California may be following in Hawaii’s footsteps by becoming the second state in the US to raise the smoking age from 18 to 21. This would prevent individuals under the age of 18 to purchase or consume any tobacco products, which includes e-cigarettes, cigarettes, and chewing tobacco. This measure would also increase smoking bans, expand smoke-free areas, and allow counties within the state to increase the taxes on cigarettes and other tobacco products. Ultimately, the bill is just one example of the major effort to end teen smoking and tobacco use in general that has swept the nation in recent years.
Supporters of the movement claim that the bill will curb high school smoking significantly. Many smokers begin smoking before the age of 18 and often ask older friends to purchase their tobacco products for them. By raising the smoking age to 21, high school and middle school students will have more limited access to tobacco products through their friends. While younger students between the ages of 14 and 17 go to school with their older, senior friends in high school, see them almost every day, and have plenty of opportunities to ask them to purchase tobacco products for them, not many high school students are exposed to people 21 and up that they would be able to ask. Therefore, they will not have access to as many opportunities to purchase tobacco products. A 2015 study by the Institute of Medicine predicted that if the legal age to purchase tobacco were raised to 21 across the nation, there would be a 12% decrease in overall tobacco use by the time today’s teens became adults, 50,000 fewer lung cancer deaths, and 223,000 fewer premature deaths. Democratic Assemblyman Jim Wood stated that “this (bill) will save the medical system in the outgoing years millions of dollars… It will save thousands of lives”.
This bill faced major opposition from many Republicans as well as the major tobacco companies. Tobacco companies have fairly obvious reasons for opposing the bill; raising the age requirement for purchasing tobacco products means fewer customers for them. Republican members of the California Assembly argued that while they are not encouraging smoking by any means, they believe that legal adults should be able to make decisions for themselves and that the state should not be involved in managing its citizen’s personal choices. Republican Assemblyman Donald Wagner stated, “I don’t smoke. I don’t encourage my children to (smoke). But they’re adults and it’s our job to treat our citizens as adults, not to nanny them”. At 18, citizens can join the military, register to vote, sign contracts, consent to sex, and ultimately make nearly all of their own legal decisions. Opponents argued that if an 18-year-old can join the military and die for the country, he or she should be able to decide whether or not to smoke cigarettes or otherwise consume tobacco. The bill was then changed to allow members of the military to continue to purchase tobacco products at age 18 in response to the argument.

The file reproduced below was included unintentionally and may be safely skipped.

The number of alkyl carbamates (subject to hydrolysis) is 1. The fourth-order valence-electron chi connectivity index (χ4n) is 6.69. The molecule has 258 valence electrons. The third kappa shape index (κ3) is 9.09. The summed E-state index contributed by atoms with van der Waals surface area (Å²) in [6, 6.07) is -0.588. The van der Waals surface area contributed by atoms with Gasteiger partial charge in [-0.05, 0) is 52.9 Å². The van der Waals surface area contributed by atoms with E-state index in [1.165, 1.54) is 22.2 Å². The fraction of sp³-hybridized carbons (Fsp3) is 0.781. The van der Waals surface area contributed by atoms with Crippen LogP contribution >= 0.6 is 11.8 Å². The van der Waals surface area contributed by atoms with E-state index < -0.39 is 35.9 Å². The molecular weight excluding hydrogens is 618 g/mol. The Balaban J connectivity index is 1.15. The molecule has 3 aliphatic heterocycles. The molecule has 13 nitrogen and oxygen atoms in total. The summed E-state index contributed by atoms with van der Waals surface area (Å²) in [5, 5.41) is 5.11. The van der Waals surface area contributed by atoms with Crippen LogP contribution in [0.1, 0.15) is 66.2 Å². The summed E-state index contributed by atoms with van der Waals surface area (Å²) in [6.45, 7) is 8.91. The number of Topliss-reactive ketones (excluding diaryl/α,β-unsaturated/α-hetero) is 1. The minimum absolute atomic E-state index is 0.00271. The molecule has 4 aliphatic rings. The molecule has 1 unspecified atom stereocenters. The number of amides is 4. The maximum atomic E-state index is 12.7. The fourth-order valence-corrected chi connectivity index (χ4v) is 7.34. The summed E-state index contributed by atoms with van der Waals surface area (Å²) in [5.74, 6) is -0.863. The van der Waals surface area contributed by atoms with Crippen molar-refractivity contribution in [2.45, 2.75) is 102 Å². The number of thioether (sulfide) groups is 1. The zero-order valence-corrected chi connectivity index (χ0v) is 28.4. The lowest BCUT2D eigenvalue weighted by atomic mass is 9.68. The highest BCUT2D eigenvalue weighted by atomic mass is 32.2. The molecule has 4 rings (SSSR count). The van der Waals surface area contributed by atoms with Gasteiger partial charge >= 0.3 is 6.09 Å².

There are several questions regarding the validity of many of the proponent’s key arguments. Advocates of the 1990s enforcement campaign that attempted to make buying cigarettes underage much more difficult by cracking down on stores that sold cigarettes to minors in three communities in Massachusetts promised that teen smoking would decrease dramatically as a result. However, according to a two-year study, the effort failed; there was absolutely no difference in rates of teen smoking according to surveys. In fact, teen smoking rates actually increased in comparison to the other communities in the area that were not targeted by this effort.
Rates of teen smoking in California have already seen a dramatic decrease; in fact, between 2000 and 2012, they were cut in half. Many critics of the bill argue that a more effective means of protecting young people from tobacco would be to criminalize smoking while children are present in private homes, cars, and virtually all other environments. Many also believe that raising the taxes on tobacco products would prove to be an effective means of reducing smoking among all age groups.
Despite major opposition by tobacco companies and Republican lawmakers, the bill has already passed the State Assembly and is currently pending approval from Democratic Governor Jerry Brown for it to become state law. If the bill becomes law, time will tell whether or not the effort to raise the smoking age is an effective means of protecting youth from cigarettes and other tobacco products.